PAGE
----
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Tutorial: How to port a radio module driver to RIOT OS

tobhe edited this page Jul 22, 2017 · 24 revisions

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Attention: Work in progress (content is coming step by step / feel free and make corrections and add your experience)

How to port/develop a driver for a new radio module to RIOT-OS (for Netdev2)

The intention for this page is just to give RIOT newbies a guide to develop or port a driver for their prefered radio module. In fact there are actually many boards supported by RIOT OS but only a few radio modules. Maybe this page can help to change the situation.


  • First: You need two pieces of hardware - at least one microcontroller board (well known to work with RIOT) and the Radio Module for which you want to write the software driver. Blind programming (without having the hardware) maybe interesting, but doesn't really make sense....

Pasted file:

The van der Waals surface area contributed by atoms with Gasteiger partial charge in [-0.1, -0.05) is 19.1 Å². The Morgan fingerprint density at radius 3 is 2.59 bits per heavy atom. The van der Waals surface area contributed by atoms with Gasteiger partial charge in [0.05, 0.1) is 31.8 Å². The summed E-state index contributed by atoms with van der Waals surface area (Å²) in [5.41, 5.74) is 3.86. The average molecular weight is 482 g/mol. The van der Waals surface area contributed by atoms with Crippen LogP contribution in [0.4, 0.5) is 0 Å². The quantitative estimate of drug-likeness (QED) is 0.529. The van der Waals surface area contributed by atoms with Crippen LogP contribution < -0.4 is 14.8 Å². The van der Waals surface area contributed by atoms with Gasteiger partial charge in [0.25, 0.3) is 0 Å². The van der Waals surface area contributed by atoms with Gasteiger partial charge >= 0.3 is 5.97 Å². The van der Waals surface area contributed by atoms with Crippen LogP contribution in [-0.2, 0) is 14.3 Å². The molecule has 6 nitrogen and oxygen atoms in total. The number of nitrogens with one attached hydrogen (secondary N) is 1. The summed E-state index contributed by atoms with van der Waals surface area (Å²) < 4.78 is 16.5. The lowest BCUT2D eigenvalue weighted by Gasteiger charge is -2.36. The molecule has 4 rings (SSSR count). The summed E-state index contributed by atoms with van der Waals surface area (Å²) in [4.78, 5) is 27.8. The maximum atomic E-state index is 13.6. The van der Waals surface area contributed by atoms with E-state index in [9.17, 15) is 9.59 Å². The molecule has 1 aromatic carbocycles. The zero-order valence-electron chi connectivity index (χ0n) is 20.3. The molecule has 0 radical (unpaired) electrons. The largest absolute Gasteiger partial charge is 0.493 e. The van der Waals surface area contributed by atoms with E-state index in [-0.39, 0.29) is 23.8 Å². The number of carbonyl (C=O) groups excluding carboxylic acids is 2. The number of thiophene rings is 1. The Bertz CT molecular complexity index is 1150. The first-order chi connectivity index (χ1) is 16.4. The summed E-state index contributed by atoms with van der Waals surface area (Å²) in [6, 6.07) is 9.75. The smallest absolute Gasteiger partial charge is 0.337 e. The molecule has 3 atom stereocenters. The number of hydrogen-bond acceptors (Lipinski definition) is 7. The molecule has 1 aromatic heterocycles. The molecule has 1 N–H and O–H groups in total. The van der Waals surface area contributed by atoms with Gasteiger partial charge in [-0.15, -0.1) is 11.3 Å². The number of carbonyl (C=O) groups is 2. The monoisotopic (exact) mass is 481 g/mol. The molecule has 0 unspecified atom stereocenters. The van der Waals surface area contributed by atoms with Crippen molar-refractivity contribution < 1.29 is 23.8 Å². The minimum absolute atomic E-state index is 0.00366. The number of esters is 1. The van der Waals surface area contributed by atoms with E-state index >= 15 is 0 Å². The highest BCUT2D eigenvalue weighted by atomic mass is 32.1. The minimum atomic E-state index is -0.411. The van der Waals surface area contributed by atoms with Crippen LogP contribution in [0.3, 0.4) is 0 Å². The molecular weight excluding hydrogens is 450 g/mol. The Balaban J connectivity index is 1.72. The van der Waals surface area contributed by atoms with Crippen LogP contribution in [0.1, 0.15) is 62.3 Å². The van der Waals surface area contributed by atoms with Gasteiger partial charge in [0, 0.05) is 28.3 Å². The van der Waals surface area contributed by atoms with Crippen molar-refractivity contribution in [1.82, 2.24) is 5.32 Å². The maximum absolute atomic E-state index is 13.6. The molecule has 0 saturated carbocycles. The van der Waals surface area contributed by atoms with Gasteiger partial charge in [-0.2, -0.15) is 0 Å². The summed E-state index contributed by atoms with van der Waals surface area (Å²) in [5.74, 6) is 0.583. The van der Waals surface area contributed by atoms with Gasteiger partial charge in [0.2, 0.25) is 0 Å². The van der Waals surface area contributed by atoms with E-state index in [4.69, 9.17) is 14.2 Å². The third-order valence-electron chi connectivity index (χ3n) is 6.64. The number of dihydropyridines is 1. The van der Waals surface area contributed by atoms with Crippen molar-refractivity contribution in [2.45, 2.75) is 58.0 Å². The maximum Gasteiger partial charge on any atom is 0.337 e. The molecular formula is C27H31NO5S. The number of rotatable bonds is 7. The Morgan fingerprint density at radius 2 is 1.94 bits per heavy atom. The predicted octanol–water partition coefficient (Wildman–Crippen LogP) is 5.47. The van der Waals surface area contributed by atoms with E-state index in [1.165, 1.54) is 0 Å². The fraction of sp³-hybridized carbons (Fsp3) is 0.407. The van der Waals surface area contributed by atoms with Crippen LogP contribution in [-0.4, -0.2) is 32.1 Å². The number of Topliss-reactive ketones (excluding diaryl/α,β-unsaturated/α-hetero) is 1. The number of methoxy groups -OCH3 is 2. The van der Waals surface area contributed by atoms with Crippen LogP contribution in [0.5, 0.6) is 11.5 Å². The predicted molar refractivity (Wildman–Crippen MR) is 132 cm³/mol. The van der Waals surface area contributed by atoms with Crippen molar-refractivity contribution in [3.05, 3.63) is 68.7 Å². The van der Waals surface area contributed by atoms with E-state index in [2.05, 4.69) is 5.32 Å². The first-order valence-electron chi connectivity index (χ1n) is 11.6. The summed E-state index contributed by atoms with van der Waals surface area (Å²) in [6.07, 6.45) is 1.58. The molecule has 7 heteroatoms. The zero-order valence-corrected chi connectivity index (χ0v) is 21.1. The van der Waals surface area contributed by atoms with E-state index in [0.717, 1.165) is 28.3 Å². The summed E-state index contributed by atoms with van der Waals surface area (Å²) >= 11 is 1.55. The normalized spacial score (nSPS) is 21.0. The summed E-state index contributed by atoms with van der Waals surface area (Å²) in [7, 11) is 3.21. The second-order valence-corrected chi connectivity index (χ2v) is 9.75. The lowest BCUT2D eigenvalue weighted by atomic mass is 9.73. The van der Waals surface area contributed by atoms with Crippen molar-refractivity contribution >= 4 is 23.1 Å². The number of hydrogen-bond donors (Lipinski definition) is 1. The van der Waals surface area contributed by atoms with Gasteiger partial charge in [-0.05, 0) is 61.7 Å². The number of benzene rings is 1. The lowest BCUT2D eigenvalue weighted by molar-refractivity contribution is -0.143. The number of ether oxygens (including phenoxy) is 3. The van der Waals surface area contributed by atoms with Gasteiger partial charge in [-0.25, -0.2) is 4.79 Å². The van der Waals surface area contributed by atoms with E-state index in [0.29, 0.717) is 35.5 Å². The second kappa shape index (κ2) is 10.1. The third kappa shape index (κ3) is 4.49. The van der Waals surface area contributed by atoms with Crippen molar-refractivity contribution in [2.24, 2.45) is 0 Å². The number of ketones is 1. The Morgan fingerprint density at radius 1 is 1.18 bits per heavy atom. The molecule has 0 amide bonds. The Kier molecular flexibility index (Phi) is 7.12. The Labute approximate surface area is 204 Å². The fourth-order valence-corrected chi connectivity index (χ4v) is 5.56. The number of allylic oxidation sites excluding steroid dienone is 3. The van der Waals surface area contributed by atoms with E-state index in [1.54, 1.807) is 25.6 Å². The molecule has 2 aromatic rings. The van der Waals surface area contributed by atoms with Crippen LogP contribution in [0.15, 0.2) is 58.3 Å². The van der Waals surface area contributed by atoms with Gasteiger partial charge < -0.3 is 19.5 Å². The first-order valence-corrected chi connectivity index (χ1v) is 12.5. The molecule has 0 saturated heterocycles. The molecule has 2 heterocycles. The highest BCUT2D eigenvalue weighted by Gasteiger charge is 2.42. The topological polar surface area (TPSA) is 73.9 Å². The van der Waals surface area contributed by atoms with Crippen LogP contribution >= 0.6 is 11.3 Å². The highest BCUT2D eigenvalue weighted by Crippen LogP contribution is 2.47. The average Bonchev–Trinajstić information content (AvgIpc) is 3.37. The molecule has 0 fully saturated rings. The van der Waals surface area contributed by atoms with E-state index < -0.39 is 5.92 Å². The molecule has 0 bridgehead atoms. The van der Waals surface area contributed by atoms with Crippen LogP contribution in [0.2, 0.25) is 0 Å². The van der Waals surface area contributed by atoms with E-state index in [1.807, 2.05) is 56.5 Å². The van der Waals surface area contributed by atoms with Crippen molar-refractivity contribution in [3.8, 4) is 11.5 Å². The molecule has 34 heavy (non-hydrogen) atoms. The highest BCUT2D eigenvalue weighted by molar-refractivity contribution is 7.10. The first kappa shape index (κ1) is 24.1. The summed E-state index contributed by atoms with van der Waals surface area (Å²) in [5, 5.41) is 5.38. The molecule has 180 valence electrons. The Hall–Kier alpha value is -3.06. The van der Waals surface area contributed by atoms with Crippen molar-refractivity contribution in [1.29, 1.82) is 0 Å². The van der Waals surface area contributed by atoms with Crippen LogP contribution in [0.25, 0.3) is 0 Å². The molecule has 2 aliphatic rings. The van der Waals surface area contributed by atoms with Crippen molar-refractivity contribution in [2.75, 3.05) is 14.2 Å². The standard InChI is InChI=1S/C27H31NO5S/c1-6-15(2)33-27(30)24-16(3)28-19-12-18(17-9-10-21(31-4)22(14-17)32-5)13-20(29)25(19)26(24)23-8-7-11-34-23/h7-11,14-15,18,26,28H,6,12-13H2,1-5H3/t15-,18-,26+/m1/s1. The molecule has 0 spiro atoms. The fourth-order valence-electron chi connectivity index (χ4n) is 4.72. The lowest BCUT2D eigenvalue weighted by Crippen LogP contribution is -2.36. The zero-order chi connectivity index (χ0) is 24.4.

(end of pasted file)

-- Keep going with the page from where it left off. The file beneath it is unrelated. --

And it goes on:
• Be sure you have all the documents of the module (which provides you information about connecting the module to the big wide world) and also from the silicon (chip datasheet, manual, application notes which can provide you information about protocols, timings, register-sets and so on...)
  • You need a working toolchain and a working programming environment / IDE (e.g. Eclipse)
  • You need a hardware emulation probe which provides you the possibility to program your firmware onto the microcontroller-board and which provides you the possibility to trace through the code....